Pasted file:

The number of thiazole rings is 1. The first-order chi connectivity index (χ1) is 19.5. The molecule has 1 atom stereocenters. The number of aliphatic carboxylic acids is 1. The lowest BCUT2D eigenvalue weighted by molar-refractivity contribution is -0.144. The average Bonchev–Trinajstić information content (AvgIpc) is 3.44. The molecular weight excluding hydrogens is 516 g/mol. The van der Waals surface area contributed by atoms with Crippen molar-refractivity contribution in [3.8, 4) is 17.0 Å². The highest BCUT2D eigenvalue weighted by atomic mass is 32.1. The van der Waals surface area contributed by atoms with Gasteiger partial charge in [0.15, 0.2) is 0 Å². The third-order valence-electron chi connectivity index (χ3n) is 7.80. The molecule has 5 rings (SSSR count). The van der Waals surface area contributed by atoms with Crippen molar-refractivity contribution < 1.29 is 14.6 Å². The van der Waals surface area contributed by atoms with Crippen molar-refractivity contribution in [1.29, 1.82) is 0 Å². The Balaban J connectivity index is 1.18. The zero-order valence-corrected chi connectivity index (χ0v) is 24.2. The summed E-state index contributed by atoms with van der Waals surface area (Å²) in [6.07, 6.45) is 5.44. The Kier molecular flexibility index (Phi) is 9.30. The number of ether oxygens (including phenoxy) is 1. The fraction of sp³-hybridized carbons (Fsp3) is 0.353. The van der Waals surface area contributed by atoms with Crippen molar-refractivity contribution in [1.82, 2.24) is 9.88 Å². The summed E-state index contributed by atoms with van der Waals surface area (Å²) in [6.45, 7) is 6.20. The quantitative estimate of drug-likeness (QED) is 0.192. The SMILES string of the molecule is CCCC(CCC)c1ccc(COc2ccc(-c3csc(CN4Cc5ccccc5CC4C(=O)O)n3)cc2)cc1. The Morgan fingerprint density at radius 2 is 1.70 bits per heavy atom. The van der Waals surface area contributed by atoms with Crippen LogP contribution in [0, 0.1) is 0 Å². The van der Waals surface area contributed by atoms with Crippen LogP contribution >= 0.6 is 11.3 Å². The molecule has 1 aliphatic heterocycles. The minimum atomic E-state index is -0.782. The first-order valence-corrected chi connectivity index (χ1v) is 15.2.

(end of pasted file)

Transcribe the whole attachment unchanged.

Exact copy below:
The number of thiazole rings is 1. The first-order chi connectivity index (χ1) is 19.5. The molecule has 1 atom stereocenters. The number of aliphatic carboxylic acids is 1. The lowest BCUT2D eigenvalue weighted by molar-refractivity contribution is -0.144. The average Bonchev–Trinajstić information content (AvgIpc) is 3.44. The molecular weight excluding hydrogens is 516 g/mol. The van der Waals surface area contributed by atoms with Crippen molar-refractivity contribution in [3.8, 4) is 17.0 Å². The highest BCUT2D eigenvalue weighted by atomic mass is 32.1. The van der Waals surface area contributed by atoms with Gasteiger partial charge in [0.15, 0.2) is 0 Å². The third-order valence-electron chi connectivity index (χ3n) is 7.80. The molecule has 5 rings (SSSR count). The van der Waals surface area contributed by atoms with Crippen molar-refractivity contribution < 1.29 is 14.6 Å². The van der Waals surface area contributed by atoms with Crippen molar-refractivity contribution in [1.29, 1.82) is 0 Å². The Balaban J connectivity index is 1.18. The zero-order valence-corrected chi connectivity index (χ0v) is 24.2. The summed E-state index contributed by atoms with van der Waals surface area (Å²) in [6.07, 6.45) is 5.44. The Kier molecular flexibility index (Phi) is 9.30. The number of ether oxygens (including phenoxy) is 1. The fraction of sp³-hybridized carbons (Fsp3) is 0.353. The van der Waals surface area contributed by atoms with Crippen molar-refractivity contribution in [1.82, 2.24) is 9.88 Å². The summed E-state index contributed by atoms with van der Waals surface area (Å²) in [6.45, 7) is 6.20. The quantitative estimate of drug-likeness (QED) is 0.192. The SMILES string of the molecule is CCCC(CCC)c1ccc(COc2ccc(-c3csc(CN4Cc5ccccc5CC4C(=O)O)n3)cc2)cc1. The Morgan fingerprint density at radius 2 is 1.70 bits per heavy atom. The van der Waals surface area contributed by atoms with Crippen LogP contribution in [0, 0.1) is 0 Å². The van der Waals surface area contributed by atoms with Crippen LogP contribution >= 0.6 is 11.3 Å². The molecule has 1 aliphatic heterocycles. The minimum atomic E-state index is -0.782. The first-order valence-corrected chi connectivity index (χ1v) is 15.2.